Bird Families

Galapagos Shepherd / Laterallus spilonota

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Galapagos cormorants (Phalacrocorax harrisi) produce little fat that keeps feathers from getting wet. Therefore, after leaving the water, the birds are forced to spend a lot of time in the sun, drying their plumage.

Charlesjsharp / Wikimedia Commons

American and Chilean biologists have figured out how the Galapagos flightless cormorant lost its ability to fly. In representatives of this species, the functions of proteins that regulate the growth or function of cilia (cilia are important cellular organelles) have changed, and the absence or poor functioning of cilia can affect bone growth. Research published in Science.

Cormorants (Phalacrocorax) - waterfowl the size of a duck or a goose that live in colonies in coastal areas. Now there are about 40 species of cormorants on the planet, the only flightless of them is the Galapagos cormorant (Phalacrocorax harrisi). Their wings are shorter than those of other species, and the ribcage is flatter. At the same time, phylogenetic studies have shown that, unlike penguins and ratites (ostriches, rhea, kiwi), which lost their ability to fly about 50 million years ago, Galapagos cormorants “lost” most of their wings about two million years ago, by evolutionary standards recently ... Therefore, according to scientists, with a fresh example P. Harrisi you can study how birds lose their ability to fly.

The average wing length of the Galapagos flightless cormorant (P.harrisi) - about 19 centimeters with an average body weight of about 3.6 kilograms, and its closest relative, the eared cormorant (P. auritus), has an average wing length of 31.5 centimeters with a body weight of 2.2 kilograms.

A. Burga et al. / Science, 2017

It turned out that P.Harrisi mutations appeared in the genes Ofd1, Evc, Wdr34 and Ift122, which encode proteins that regulate the growth and proper functioning of primary cilia (from the Latin "cilium" - "cilium"). These are organelles that are found in most eukaryotic cells and serve as a sensitive "antenna" coordinating many signaling pathways in the cell. They also play a key role during the embryonic development of vertebrates. In humans, mutations in the genes of these proteins lead to the appearance of rare diseases from the group of skeletal ciliopathies, which lead, among other things, to a decrease in the length of the bones of the arms and ribs. In addition, the authors of the work found a mutation in the CUX1 gene, which also affects the production of proteins that regulate the growth of cilia. This gene is conserved in birds and mammals; it is known to regulate limb growth in chickens. The authors of the work believe that it was the above-described changes in genes that ultimately led to the fact that this species of cormorants lost the ability to fly.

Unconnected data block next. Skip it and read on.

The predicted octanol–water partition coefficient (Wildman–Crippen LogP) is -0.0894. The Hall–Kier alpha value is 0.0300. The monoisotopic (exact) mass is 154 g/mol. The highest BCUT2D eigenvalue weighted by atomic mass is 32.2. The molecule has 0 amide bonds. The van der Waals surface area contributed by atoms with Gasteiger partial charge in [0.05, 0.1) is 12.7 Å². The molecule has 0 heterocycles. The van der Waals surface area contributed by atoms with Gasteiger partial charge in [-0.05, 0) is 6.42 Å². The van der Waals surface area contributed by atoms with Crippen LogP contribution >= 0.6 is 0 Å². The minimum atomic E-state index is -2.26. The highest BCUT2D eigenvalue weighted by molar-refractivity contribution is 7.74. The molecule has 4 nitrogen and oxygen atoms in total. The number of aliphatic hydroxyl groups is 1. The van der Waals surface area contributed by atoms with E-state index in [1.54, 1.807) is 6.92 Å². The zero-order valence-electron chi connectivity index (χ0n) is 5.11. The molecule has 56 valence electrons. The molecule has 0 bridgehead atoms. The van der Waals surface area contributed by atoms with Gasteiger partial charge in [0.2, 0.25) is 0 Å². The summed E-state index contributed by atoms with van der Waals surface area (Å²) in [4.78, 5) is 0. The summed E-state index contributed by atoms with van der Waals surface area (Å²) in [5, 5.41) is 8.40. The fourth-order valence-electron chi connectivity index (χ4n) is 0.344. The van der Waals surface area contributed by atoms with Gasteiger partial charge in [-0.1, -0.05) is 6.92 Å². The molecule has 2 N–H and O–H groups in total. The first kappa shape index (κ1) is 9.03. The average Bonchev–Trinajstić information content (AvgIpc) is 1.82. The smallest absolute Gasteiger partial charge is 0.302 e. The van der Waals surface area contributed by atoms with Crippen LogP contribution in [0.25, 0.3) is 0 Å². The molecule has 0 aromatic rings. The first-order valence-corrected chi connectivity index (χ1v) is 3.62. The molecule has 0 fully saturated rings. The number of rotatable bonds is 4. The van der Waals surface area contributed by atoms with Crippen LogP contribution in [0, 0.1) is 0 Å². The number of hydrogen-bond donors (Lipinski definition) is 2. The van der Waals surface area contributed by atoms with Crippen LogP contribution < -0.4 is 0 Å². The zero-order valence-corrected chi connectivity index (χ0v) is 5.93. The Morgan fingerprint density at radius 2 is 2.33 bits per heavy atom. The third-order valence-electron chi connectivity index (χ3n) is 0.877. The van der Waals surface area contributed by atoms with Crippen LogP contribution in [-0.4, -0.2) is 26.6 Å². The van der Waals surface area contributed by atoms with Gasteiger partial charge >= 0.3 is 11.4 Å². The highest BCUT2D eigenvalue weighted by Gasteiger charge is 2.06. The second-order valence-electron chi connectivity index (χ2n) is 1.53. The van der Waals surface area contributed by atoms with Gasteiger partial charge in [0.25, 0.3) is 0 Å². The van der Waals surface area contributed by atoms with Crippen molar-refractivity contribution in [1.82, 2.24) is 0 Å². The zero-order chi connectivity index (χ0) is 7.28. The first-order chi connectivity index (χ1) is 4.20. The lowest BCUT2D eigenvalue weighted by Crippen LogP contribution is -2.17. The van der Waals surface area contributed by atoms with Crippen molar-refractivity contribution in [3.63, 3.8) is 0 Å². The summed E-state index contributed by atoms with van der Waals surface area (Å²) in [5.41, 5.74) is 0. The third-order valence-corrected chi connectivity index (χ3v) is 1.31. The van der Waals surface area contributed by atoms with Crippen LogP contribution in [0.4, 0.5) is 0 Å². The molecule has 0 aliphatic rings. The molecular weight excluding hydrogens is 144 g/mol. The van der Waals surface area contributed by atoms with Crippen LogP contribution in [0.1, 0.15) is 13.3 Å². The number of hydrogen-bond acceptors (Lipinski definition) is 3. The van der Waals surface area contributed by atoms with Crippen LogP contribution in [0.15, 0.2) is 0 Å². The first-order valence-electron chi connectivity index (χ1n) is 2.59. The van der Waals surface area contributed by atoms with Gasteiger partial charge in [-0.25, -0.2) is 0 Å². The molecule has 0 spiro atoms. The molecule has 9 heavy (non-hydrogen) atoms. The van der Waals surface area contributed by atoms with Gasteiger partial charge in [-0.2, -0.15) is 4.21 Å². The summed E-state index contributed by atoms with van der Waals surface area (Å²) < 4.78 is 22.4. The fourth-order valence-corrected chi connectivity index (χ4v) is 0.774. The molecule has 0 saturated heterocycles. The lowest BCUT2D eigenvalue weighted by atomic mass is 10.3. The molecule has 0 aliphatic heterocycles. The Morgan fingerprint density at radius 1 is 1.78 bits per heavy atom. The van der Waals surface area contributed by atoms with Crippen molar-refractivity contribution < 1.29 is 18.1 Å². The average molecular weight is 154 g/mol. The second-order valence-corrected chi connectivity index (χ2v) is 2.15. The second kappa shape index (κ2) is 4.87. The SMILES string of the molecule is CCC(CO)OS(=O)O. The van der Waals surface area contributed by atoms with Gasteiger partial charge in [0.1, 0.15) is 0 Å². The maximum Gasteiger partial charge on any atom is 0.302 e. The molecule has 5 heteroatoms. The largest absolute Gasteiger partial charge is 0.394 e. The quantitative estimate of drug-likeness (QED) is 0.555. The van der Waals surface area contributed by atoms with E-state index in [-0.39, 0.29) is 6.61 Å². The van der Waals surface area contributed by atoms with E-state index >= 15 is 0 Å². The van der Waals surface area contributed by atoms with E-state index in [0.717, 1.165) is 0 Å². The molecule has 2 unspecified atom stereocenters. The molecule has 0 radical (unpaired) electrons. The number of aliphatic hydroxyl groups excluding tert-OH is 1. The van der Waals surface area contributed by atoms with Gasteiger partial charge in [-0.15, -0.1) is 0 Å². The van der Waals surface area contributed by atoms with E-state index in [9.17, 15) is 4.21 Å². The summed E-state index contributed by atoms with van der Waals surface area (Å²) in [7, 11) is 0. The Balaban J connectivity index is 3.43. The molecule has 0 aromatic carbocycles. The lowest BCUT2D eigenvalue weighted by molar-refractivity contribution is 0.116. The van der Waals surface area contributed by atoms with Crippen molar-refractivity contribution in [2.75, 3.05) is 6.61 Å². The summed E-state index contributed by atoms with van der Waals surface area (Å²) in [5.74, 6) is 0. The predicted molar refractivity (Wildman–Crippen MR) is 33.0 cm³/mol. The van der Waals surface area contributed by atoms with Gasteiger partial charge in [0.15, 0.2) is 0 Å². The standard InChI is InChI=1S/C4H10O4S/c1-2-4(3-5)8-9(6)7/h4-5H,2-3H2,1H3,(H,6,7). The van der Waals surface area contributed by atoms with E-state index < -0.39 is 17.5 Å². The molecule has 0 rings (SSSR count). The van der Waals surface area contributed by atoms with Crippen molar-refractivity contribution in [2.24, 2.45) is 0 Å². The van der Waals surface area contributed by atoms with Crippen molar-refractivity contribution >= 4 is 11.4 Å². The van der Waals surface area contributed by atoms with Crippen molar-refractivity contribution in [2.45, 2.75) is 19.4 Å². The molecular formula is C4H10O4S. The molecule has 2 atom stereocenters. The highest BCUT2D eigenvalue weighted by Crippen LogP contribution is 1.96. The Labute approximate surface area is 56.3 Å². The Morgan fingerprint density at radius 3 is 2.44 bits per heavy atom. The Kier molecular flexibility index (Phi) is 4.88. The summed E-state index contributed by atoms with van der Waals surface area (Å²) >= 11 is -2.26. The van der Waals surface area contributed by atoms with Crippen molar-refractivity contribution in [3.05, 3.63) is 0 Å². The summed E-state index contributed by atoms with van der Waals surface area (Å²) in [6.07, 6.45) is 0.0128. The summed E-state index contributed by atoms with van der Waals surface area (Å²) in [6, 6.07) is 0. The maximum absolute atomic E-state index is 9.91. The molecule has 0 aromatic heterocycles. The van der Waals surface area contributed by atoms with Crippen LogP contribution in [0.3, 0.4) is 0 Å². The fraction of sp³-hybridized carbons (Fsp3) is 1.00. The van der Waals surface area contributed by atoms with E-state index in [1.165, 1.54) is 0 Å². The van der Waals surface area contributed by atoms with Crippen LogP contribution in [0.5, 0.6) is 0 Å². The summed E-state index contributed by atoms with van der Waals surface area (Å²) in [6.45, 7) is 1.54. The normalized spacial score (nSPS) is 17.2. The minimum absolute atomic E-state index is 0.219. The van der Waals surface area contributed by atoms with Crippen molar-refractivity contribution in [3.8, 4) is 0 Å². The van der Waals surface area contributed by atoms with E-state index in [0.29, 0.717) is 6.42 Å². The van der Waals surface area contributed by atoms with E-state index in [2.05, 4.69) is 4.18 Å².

Galapagos flightless cormorant (Phalacrocorax harrisi) inhabits only two islands of the Galapagos archipelago, Fernandina and Isabela. It is the largest representative of the cormorant genus, with a body length of 90-100 centimeters and a mass of 2.5-5 kilograms. Moreover, its wings reach about a third of the length that would be necessary for a bird of this size to fly.Probably, the Galapagos cormorant forgot how to fly, since he did not need to migrate: he was provided with food and had no natural enemies. Perhaps the loss of the ability to fly was an advantage: because of the shortened wings, the buoyancy of the cormorants decreased, so it became easier for them to dive and hunt for fish.

Description

Galapagos Dergach is a small (15 cm) almost wingless land, a living bird. It has dark plumage, black in general, with a more gray head and chest and white patches on the back. It has a scarlet eye, black beak, and short, almost useless wings. They are highly vocal with a wide range of requirements.

Habits

The Galapagos Dergach lives in damp fields and a forest hiding in deep cover. In the Galapagos, these habitats are usually found on islands with higher elevations (especially the islands of Santiago, Santa Cruz, and the Negra Mountain Range), and rails are the most common above. They feed on invertebrates, mainly snails, isopods, dragonflies, beetles, ants, also taking berries and some seeds. They feed during the day, passing the ground, throwing leaves and scooping up leaf litter.

Galapagos dergats and people

The Galapagos Dergach, despite being an almost wingless island living by rail, has managed to survive the arrival of humans in the Galapagos. It is a gullible species that is curious about humans and will approach and research them, this naivety makes it vulnerable to feral cats, dogs and pigs. The presented goats and cattle also cause habitat loss, which is causing their numbers to decline.The removal of goats and cattle and the resulting regeneration of trees, bushes and grasses, results in a quick return of the rail. As most of the Galapagos habitat is in the national park and efforts are underway to remove introduced species causing most of the harm, the future looks better for these birds.

  • Taylor, B. (1998) rails, guide to rails, ders, gallinules and coots of the world, Yale University Press, ISBN 978-0-300-07758-2

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